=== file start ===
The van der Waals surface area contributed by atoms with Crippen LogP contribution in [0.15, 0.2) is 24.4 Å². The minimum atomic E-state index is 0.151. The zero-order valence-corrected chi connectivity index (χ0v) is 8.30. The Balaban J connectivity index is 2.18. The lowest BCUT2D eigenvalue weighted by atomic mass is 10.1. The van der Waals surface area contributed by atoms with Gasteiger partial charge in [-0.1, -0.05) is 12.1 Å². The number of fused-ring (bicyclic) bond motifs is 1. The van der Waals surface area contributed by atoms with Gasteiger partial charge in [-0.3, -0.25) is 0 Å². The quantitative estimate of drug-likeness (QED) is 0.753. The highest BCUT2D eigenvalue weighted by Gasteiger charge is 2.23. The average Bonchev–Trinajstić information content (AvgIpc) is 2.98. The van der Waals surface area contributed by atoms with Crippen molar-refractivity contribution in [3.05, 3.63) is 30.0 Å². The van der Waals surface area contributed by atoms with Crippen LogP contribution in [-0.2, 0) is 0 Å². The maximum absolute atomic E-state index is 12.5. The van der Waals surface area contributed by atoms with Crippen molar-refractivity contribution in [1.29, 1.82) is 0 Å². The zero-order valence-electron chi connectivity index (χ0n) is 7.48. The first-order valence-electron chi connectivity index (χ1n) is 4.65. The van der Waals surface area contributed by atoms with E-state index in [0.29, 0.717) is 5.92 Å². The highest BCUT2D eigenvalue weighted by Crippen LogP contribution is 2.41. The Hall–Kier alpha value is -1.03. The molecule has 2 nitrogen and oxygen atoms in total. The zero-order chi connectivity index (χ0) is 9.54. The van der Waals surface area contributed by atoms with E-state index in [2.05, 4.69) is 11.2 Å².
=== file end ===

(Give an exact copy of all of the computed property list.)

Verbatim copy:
The van der Waals surface area contributed by atoms with Crippen LogP contribution in [0.15, 0.2) is 24.4 Å². The minimum atomic E-state index is 0.151. The zero-order valence-corrected chi connectivity index (χ0v) is 8.30. The Balaban J connectivity index is 2.18. The lowest BCUT2D eigenvalue weighted by atomic mass is 10.1. The van der Waals surface area contributed by atoms with Gasteiger partial charge in [-0.1, -0.05) is 12.1 Å². The number of fused-ring (bicyclic) bond motifs is 1. The van der Waals surface area contributed by atoms with Gasteiger partial charge in [-0.3, -0.25) is 0 Å². The quantitative estimate of drug-likeness (QED) is 0.753. The highest BCUT2D eigenvalue weighted by Gasteiger charge is 2.23. The average Bonchev–Trinajstić information content (AvgIpc) is 2.98. The van der Waals surface area contributed by atoms with Crippen molar-refractivity contribution in [3.05, 3.63) is 30.0 Å². The van der Waals surface area contributed by atoms with Crippen LogP contribution in [-0.2, 0) is 0 Å². The maximum absolute atomic E-state index is 12.5. The van der Waals surface area contributed by atoms with Crippen molar-refractivity contribution in [1.29, 1.82) is 0 Å². The zero-order valence-electron chi connectivity index (χ0n) is 7.48. The first-order valence-electron chi connectivity index (χ1n) is 4.65. The van der Waals surface area contributed by atoms with E-state index in [0.29, 0.717) is 5.92 Å². The highest BCUT2D eigenvalue weighted by Crippen LogP contribution is 2.41. The Hall–Kier alpha value is -1.03. The molecule has 2 nitrogen and oxygen atoms in total. The zero-order chi connectivity index (χ0) is 9.54. The van der Waals surface area contributed by atoms with E-state index in [2.05, 4.69) is 11.2 Å².